The Merlin Foundation is formed

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The Merlin Foundation was launched in October 2019. We are excited to see this idea take shape. You can read the Press Release launching the Foundation here.

John Tredennick

Welcome to the Merlin Legal Open Source Foundation Blog. For years, we have been watching the evolution of the open source movement and the rise of secure cloud computing. At first skeptical, companies eventually began to see the value of both.


Most started with experiments and “off the books” projects. As those efforts mostly succeeded, they ramped up things by the year. Today, most companies use open source software for a variety of purposes, many of which go to the core of company business. Many are also moving to cloud computing, particularly those organizations who don’t have the size or funding to build and run their own data centers.

What about legal? With few exceptions, legal has been more cautious and often for good reason. After all, lawyers and legal departments deal in trade secrets and confidential information day by day. Information business lawyers maintain can be of great value in the marketplace, providing competitive advantages and even trading opportunities. Information held by litigation departments can skew settlement results or waive the protections of attorney client privilege. It would be a violation just to let those documents out of the office, right?

That was yesterday. Today, those same firms and law departments are placing data in colocation facilities that often run on open source software. While most are still using proprietary applications for email and document creation, open source software can likely be found in almost every system, whether the servers run on Linux or Apache or the workflow applications being used are programmed in python, java or any of the many open source programming languages.


And this is good. Open source software has matured and provides equal or better features than many of its proprietary counterparts. Cloud computing has become the standard means by which software is delivered around the world. While many companies rely on third party data centers for “private cloud” computing, an increasing number are turning to public cloud providers like Microsoft to manage their email, word processing and file storage needs. Google and Amazon are similarly providing public cloud services for millions of users around the world?

Why is this? There are several reasons:

  1. Collaboration: Open source software is developed by many thousands of programmers around the world. Over 16,000 individuals have participated in the creation of Linux, which literally powers the Internet. Collaboration has become the key to developing great software
  2. Full Featured: Open source software has become mature and full featured. Take the Apache web server, for example. It is far more widely-used than Microsoft’s proprietary Internet Information Server as are several other open source Internet web server products.
  3. Cost Effective: This obvious point cannot be emphasized enough. Open source software is free to license. Updates are free as well. After a year of paying monthly subscription costs for proprietary software, you will find reasons to check out open source alternatives that will do the same job. Millions have moved to alternative email and office software with a goal of saving costs for equivalent software.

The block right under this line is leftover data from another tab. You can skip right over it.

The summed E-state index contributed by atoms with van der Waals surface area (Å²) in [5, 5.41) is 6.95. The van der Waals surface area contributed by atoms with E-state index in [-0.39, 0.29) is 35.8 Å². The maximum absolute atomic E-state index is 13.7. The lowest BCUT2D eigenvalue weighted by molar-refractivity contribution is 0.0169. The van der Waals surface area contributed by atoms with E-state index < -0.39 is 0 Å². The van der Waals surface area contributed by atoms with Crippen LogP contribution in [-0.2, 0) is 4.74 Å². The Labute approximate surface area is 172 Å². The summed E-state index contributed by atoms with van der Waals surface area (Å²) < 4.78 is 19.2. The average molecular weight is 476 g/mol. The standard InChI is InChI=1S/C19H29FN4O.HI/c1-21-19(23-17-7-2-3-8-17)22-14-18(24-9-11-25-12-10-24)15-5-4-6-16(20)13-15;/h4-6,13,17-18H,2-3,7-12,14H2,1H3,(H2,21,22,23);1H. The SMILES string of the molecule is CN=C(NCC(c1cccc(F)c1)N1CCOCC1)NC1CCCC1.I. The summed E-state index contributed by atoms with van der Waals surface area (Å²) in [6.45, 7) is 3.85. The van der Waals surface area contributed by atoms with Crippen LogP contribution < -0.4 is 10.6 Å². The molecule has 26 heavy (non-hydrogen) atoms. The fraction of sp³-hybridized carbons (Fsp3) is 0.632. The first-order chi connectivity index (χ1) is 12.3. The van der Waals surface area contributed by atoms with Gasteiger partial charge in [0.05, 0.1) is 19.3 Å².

Cloud computing is step forward as well. My law firm used to keep servers in a closet back in the early nineties. Soon enough we realized that this was both dangerous and non-productive We couldn’t begin to provide the kind of security, redundancy and Internet connectivity we could find down the street in a colocation facility. So we put our servers in cabinets and later in cages, relying on the third party provider to watch over then.


Today the move is on for public cloud computing. Amazon, Microsoft and Google have build hundreds of high-security data centers around the world and are offering virtually unlimited computing power and storage for a fraction of the cost of maintaining it yourself. Indeed, most of the SaaS companies we deal with every day, e.g. Netflix, Facebook, e-discovery and legal hold, are renting servers from one of the big three. Are they secure? Of course, even the government stores data in these Fedramp, SOC, SCI and Hipaa certified facilities. And the software we run there is just as safe as if it were stored in a closet or another colocation facility.

This blog will chart the rise of open source software and secure cloud computing in the legal industry. At present this is a new phenomenon but things are starting to pop. We are seeing open source applications for legal starting to hit the scene. And the move to the public cloud is on. People are starting to realize the cost savings and increased savings already. And besides, who wants to manage servers, firewalls, storage devices and other computing stuff.


The mission of the Merlin Legal Open Source Foundation is to improve access to justice and make legal and regulatory compliance more efficient through the use of open source software. This blog is dedicated to furthering that mission. As we make our start, it feels like open source legal collaboration projects are starting to take off. We will report on new entrants, existing projects and any other efforts we think you will find interesting. We will also open our posts up to comments so we can hear what you think, good or bad. And, we will be featuring a number of commentators from all parts of the world. If you have something to say and want to contribute a blog post, just drop us a line.

All points of view are welcome, so long as they are polite and respectful. Challenges and new points of view are particularly welcome. Thanks for your support.

John Tredennick

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